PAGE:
LOWER MACUNGIE TWP., Pa. -

At least one Lower Macungie Township commissioner has reservations about whether East Penn School District’s planned traffic changes at Willow Lane Elementary School will work “due to the traffic that’s anticipated.”

Township officials still are waiting for East Penn to submit its plan for traffic flow improvements at the school.

The district’s plan was shown to two township commissioners during their March 14 planning committee meeting, but still has not been given to the township so a formal review can begin.

On Thursday night, Commissioner Douglas Brown, who chairs that committee, said he hopes he and Commissioner James Lancsek will be in a position to make a recommendation on East Penn’s plan at their next committee meeting on April 11.

That plan has to be given to the township by March 27, so Lower Macungie’s staff has sufficient time to review it by that April 11 committee meeting, said township engineer William Erdman. If it isn’t submitted by March 27, Erdman said, “I don’t think we’ll have time to review it.” He said two or three other “sizeable” plans will be coming up for review at the same time.

The district’s traffic plan for Willow Lane Elementary was approved in a 4-3 vote by the East Penn School Board on March 11. But Brown reported that, at the March 14 meeting, Paul Szewczak, the school district’s engineer, indicated he still was waiting for authorization from the school board to move forward with the plan.

“I don’t want to speak for Commissioner Brown, but there still are quite a bit of reservations on the committee level as to whether this is going to work or not, due to the traffic that’s anticipated,” Lancsek told his fellow commissioners.

To save money on transportation costs, the school district plans to reduce busing for Willow Lane Elementary students in the 2013-14 school year.

One big unknown is whether that change will result in more children walking to school or more children being driven to school. Another is whether the property’s rear access road and parking areas can accommodate a large increase in car traffic.

The district’s plan proposes all cars picking up and dropping off students will use the Mill Creek Road entrance to the school and only school buses will use the front entrance off Sauerkraut Lane.

At the March 14 commissioners committee meeting, school district officials said about 140 cars now drop off and pick up students every day at the school. They said they did not know how much that number will increase if busing is reduced. Parents of Willow Lane children predicted at least twice as many cars will be dropping off and picking up children.

Resident Susan Coenen, a parent of Willow Lane children who opposes the district’s busing plan, is doing a survey of all Willow Lane parents to determine how their children will get to school. On Thursday night, she told the commissioners she hopes parents will respond to her survey by Sunday, so she can present results to the school board Monday night.

The township is doing its own plan for safety improvements in the neighborhood around the school, in anticipation of East Penn requiring more children to walk.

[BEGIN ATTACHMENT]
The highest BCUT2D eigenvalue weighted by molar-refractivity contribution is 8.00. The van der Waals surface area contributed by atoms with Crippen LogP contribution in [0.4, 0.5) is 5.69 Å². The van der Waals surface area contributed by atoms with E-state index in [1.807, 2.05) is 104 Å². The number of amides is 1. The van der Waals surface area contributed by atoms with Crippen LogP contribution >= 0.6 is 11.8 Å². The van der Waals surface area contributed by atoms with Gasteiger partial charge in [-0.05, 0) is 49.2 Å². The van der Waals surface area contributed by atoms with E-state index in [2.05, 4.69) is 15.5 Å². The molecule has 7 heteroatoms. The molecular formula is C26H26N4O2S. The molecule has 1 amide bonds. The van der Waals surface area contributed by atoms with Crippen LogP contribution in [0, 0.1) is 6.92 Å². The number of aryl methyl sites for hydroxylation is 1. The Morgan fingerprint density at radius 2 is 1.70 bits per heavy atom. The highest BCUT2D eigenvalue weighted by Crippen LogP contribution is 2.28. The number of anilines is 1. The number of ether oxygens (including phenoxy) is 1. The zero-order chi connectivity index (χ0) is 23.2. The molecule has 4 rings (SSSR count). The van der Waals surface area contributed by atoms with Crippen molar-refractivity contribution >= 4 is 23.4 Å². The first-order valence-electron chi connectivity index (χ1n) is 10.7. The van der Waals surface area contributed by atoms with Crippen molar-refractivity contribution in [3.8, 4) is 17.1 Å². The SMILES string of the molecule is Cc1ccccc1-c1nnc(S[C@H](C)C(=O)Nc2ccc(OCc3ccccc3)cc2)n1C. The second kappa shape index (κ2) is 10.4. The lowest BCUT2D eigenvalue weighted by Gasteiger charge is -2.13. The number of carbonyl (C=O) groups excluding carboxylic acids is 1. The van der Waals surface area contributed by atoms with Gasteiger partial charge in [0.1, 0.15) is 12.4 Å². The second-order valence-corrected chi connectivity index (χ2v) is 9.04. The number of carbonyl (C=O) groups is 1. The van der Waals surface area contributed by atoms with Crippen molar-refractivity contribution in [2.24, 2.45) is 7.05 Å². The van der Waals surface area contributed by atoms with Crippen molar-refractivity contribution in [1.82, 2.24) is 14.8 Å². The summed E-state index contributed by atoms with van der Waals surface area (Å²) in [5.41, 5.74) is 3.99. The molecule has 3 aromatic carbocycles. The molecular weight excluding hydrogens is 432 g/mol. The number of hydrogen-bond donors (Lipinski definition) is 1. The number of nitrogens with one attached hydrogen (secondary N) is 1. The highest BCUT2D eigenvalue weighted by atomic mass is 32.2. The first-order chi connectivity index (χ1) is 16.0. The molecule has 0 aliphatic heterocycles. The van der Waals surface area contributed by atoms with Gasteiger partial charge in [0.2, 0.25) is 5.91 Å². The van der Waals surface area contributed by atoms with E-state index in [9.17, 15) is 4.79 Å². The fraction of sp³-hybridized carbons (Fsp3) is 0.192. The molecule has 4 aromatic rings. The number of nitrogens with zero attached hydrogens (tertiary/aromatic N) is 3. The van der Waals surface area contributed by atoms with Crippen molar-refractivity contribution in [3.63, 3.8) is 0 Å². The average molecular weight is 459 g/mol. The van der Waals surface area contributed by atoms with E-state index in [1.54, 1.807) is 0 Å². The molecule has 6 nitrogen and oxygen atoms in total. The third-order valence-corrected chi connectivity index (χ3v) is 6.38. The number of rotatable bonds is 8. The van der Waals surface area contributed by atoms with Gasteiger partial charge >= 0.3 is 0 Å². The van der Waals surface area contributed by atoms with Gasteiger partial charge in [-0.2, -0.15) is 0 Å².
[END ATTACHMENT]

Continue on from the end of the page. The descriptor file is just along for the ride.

At the April 4 township meeting, commissioners will look at Lower Macungie’s tentative plan for those off-site improvements. Commissioners may make suggestions, but will not vote on the plan at that meeting, explained Ron Eichenberg, president of the five commissioners. “It will be an informational session for the public.”

Erdman said formal action will be taken by commissioners when the township is ready for construction bids. He indicated they will have to approve advertising for bids and then approve awarding contracts.

The township anticipates spending about $100,000 on those improvements, which include flashing school zone signals, crosswalks, handicapped ramps and other signs.

On March 14, Erdman said the township will advertise for bids on April 29, commissioners can award bids on June 6 and all improvements should be completed by Aug. 9, a couple of weeks before school starts.

Noting the East Penn School Board still has not made a decision about requiring more children to walk to Willow Lane Elementary, Lancsek said: “Before the township spends a lot of money, we want to make sure the school board is committed to walking. That’s kind of a condition of the off-site improvements.”

The school board will be presented with two options by its administration: require children to walk if they live within .75 of a mile from Willow Lane Elementary or require those who live within 1.5 miles of the school to walk. Lancsek indicated the option chosen will impact the amount of off-site improvements Lower Macungie will have to make. But Erdman said that will be “a fairly minimal change.”

Commissioner Ryan Conrad said the township should make the planned off-site improvements no matter what decision the school district makes about requiring more children to walk to school, because those improvements will help children who walk to the school now.

But Lancsek said if the township feels the school district’s plan is not going to work, “by not doing off-site improvements, the township would force East Penn to continue busing as many Willow Lane students as it does now.”